• Spousal lifetime access trusts (SLATs). If a married couple wishes to make use of their gift tax exemptions, but is concerned about relinquishing access to their property and providing for themselves, each can create a spousal lifetime access trust for the mutual benefit of each other, and these trusts can also be structured as grantor trusts. Each SLAT must be different in certain respects to avoid triggering estate tax inclusion under the “reciprocal trust” doctrine. Clients need to be mindful that at the first spouse’s death, any income that he or she was receiving from the trust created by the other spouse will not continue and, instead, that trust will now benefit the children so that the surviving spouse, in effect, loses access to half of the money in the trust. There may be ways to work around this — such as by having the first spouse exercise his or her power of appointment to make the surviving spouse the beneficiary of a trust that the surviving spouse originally created. However, there is a possibility that such an exercise would cause the trust corpus to be included in the surviving spouse’s estate since the surviving spouse may then be viewed as the beneficiary of a trust he or she created. No clear authority exists on that issue at this point.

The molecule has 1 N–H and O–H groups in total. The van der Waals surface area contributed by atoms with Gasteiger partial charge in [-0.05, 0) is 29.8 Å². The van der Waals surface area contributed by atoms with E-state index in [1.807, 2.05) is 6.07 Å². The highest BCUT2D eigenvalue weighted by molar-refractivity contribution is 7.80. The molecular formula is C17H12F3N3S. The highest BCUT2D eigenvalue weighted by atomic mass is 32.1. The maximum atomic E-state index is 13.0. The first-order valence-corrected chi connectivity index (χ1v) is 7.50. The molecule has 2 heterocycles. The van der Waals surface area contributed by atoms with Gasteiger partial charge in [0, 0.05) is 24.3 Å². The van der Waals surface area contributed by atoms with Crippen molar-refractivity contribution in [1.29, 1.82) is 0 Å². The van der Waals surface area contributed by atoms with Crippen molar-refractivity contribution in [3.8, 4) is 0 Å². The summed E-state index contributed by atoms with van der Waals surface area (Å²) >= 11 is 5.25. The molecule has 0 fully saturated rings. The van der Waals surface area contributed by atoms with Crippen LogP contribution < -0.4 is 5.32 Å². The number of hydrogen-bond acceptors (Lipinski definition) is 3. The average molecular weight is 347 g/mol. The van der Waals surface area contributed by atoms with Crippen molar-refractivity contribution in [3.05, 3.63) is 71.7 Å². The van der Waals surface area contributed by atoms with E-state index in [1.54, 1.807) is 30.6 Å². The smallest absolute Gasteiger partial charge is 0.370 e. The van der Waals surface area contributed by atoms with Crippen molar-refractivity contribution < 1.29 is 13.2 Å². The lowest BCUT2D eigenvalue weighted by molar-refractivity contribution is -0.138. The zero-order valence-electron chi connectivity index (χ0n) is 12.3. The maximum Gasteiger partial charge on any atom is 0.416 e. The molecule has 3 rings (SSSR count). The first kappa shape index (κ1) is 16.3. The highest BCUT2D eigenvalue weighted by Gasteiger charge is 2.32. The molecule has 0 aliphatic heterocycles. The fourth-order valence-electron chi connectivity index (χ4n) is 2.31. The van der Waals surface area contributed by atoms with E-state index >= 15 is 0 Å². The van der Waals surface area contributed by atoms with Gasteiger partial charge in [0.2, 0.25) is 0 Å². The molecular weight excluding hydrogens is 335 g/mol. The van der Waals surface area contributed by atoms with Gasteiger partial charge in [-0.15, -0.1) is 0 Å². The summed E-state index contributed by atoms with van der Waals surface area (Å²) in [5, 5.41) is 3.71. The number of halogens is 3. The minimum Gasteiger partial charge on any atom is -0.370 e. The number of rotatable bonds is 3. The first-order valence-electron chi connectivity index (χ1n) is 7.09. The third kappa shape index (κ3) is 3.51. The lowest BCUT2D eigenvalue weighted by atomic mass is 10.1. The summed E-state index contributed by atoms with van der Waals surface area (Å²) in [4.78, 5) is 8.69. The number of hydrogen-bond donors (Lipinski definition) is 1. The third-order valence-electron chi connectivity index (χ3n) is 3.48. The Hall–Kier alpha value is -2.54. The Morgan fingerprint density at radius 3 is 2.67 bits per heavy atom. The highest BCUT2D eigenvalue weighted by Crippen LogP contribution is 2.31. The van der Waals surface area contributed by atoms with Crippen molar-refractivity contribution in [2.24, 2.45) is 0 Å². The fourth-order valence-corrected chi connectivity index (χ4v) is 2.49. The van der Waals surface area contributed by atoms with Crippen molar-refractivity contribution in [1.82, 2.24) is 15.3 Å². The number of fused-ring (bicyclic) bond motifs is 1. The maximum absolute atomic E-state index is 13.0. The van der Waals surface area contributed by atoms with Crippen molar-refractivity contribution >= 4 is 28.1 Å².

• Self-settled trusts. As a last resort, an individual could create a trust under which he or she is a discretionary beneficiary. In order for this trust to escape estate tax inclusion, the settlor/beneficiary must not hold an enforceable right to a distribution in the trust and a settlor’s creditor cannot be able to reach the settlor/beneficiary’s interest. These types of asset protection “self-settled” trusts that are free from creditors’ claims may be created in limited jurisdictions, such as in Delaware; however, the law is unsettled as to whether or not such a trust created by a Pennsylvania resident would escape the claims of his or her creditors under the Full Faith and Credit Clause of the U.S. Constitution.